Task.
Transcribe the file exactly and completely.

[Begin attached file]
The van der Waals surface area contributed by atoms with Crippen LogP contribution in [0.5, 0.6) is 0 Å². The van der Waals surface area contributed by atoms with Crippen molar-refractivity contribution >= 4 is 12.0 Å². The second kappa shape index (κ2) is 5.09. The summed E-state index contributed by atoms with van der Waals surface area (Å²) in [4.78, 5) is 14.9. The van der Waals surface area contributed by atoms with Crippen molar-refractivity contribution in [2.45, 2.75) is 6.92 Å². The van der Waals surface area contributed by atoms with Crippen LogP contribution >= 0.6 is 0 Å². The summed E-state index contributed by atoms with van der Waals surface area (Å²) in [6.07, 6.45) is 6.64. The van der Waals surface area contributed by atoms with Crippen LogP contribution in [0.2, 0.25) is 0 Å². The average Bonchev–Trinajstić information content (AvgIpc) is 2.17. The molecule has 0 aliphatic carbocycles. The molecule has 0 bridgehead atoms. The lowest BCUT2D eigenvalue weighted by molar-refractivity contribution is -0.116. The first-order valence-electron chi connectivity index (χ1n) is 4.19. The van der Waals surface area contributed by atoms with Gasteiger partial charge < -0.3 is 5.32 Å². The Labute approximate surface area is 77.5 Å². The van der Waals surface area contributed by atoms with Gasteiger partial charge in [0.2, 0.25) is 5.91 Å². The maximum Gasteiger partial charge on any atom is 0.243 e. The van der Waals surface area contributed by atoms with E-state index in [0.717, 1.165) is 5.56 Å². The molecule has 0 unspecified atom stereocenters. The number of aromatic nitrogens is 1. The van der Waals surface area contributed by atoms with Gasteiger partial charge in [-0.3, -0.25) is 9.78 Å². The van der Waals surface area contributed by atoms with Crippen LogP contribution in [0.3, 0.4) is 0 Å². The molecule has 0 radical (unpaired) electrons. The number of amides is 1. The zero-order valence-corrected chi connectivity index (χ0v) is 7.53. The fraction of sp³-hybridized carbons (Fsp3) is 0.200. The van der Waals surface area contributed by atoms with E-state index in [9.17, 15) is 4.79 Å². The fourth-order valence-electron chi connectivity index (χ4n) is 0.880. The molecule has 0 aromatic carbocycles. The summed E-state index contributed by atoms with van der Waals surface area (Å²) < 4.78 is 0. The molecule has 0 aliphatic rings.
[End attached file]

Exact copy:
The van der Waals surface area contributed by atoms with Crippen LogP contribution in [0.5, 0.6) is 0 Å². The van der Waals surface area contributed by atoms with Crippen molar-refractivity contribution >= 4 is 12.0 Å². The second kappa shape index (κ2) is 5.09. The summed E-state index contributed by atoms with van der Waals surface area (Å²) in [4.78, 5) is 14.9. The van der Waals surface area contributed by atoms with Crippen molar-refractivity contribution in [2.45, 2.75) is 6.92 Å². The van der Waals surface area contributed by atoms with Crippen LogP contribution >= 0.6 is 0 Å². The summed E-state index contributed by atoms with van der Waals surface area (Å²) in [6.07, 6.45) is 6.64. The van der Waals surface area contributed by atoms with Crippen LogP contribution in [0.2, 0.25) is 0 Å². The average Bonchev–Trinajstić information content (AvgIpc) is 2.17. The molecule has 0 aliphatic carbocycles. The molecule has 0 bridgehead atoms. The lowest BCUT2D eigenvalue weighted by molar-refractivity contribution is -0.116. The first-order valence-electron chi connectivity index (χ1n) is 4.19. The van der Waals surface area contributed by atoms with Gasteiger partial charge < -0.3 is 5.32 Å². The Labute approximate surface area is 77.5 Å². The van der Waals surface area contributed by atoms with Gasteiger partial charge in [0.2, 0.25) is 5.91 Å². The maximum Gasteiger partial charge on any atom is 0.243 e. The van der Waals surface area contributed by atoms with E-state index in [0.717, 1.165) is 5.56 Å². The molecule has 0 unspecified atom stereocenters. The number of aromatic nitrogens is 1. The van der Waals surface area contributed by atoms with Gasteiger partial charge in [-0.3, -0.25) is 9.78 Å². The van der Waals surface area contributed by atoms with Crippen LogP contribution in [0.3, 0.4) is 0 Å². The molecule has 0 radical (unpaired) electrons. The number of amides is 1. The zero-order valence-corrected chi connectivity index (χ0v) is 7.53. The fraction of sp³-hybridized carbons (Fsp3) is 0.200. The van der Waals surface area contributed by atoms with E-state index in [9.17, 15) is 4.79 Å². The fourth-order valence-electron chi connectivity index (χ4n) is 0.880. The molecule has 0 aromatic carbocycles. The summed E-state index contributed by atoms with van der Waals surface area (Å²) < 4.78 is 0. The molecule has 0 aliphatic rings.